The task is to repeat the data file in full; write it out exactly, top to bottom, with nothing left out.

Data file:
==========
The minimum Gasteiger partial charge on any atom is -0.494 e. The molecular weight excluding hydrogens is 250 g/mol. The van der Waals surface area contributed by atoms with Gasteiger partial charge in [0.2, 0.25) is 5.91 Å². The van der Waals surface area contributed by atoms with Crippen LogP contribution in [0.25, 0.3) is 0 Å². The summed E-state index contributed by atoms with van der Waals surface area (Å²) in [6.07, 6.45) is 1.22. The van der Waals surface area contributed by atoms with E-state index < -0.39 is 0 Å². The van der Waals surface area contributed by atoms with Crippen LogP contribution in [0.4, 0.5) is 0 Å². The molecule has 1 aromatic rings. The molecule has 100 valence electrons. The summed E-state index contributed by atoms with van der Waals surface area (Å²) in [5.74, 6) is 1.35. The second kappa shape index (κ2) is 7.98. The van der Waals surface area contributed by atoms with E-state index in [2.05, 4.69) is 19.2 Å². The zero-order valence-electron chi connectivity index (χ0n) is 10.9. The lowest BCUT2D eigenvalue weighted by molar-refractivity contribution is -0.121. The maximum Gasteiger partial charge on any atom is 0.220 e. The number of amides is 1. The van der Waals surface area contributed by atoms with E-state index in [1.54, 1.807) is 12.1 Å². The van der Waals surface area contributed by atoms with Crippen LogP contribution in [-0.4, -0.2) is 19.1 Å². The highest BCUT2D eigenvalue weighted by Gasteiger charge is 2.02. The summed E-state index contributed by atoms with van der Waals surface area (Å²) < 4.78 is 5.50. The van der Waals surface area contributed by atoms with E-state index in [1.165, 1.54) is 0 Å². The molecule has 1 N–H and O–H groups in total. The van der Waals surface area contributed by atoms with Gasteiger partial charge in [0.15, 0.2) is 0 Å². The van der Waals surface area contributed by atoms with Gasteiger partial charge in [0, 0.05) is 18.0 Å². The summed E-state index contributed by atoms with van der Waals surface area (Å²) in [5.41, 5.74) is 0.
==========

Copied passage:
The minimum Gasteiger partial charge on any atom is -0.494 e. The molecular weight excluding hydrogens is 250 g/mol. The van der Waals surface area contributed by atoms with Gasteiger partial charge in [0.2, 0.25) is 5.91 Å². The van der Waals surface area contributed by atoms with Crippen LogP contribution in [0.25, 0.3) is 0 Å². The summed E-state index contributed by atoms with van der Waals surface area (Å²) in [6.07, 6.45) is 1.22. The van der Waals surface area contributed by atoms with E-state index < -0.39 is 0 Å². The van der Waals surface area contributed by atoms with Crippen LogP contribution in [0.4, 0.5) is 0 Å². The molecule has 1 aromatic rings. The molecule has 100 valence electrons. The summed E-state index contributed by atoms with van der Waals surface area (Å²) in [5.74, 6) is 1.35. The second kappa shape index (κ2) is 7.98. The van der Waals surface area contributed by atoms with E-state index in [2.05, 4.69) is 19.2 Å². The zero-order valence-electron chi connectivity index (χ0n) is 10.9. The lowest BCUT2D eigenvalue weighted by molar-refractivity contribution is -0.121. The maximum Gasteiger partial charge on any atom is 0.220 e. The number of amides is 1. The van der Waals surface area contributed by atoms with E-state index in [1.54, 1.807) is 12.1 Å². The van der Waals surface area contributed by atoms with Crippen LogP contribution in [-0.4, -0.2) is 19.1 Å². The highest BCUT2D eigenvalue weighted by Gasteiger charge is 2.02. The summed E-state index contributed by atoms with van der Waals surface area (Å²) < 4.78 is 5.50. The van der Waals surface area contributed by atoms with E-state index in [1.165, 1.54) is 0 Å². The molecule has 1 N–H and O–H groups in total. The van der Waals surface area contributed by atoms with Gasteiger partial charge in [0.15, 0.2) is 0 Å². The van der Waals surface area contributed by atoms with Gasteiger partial charge in [0, 0.05) is 18.0 Å². The summed E-state index contributed by atoms with van der Waals surface area (Å²) in [5.41, 5.74) is 0.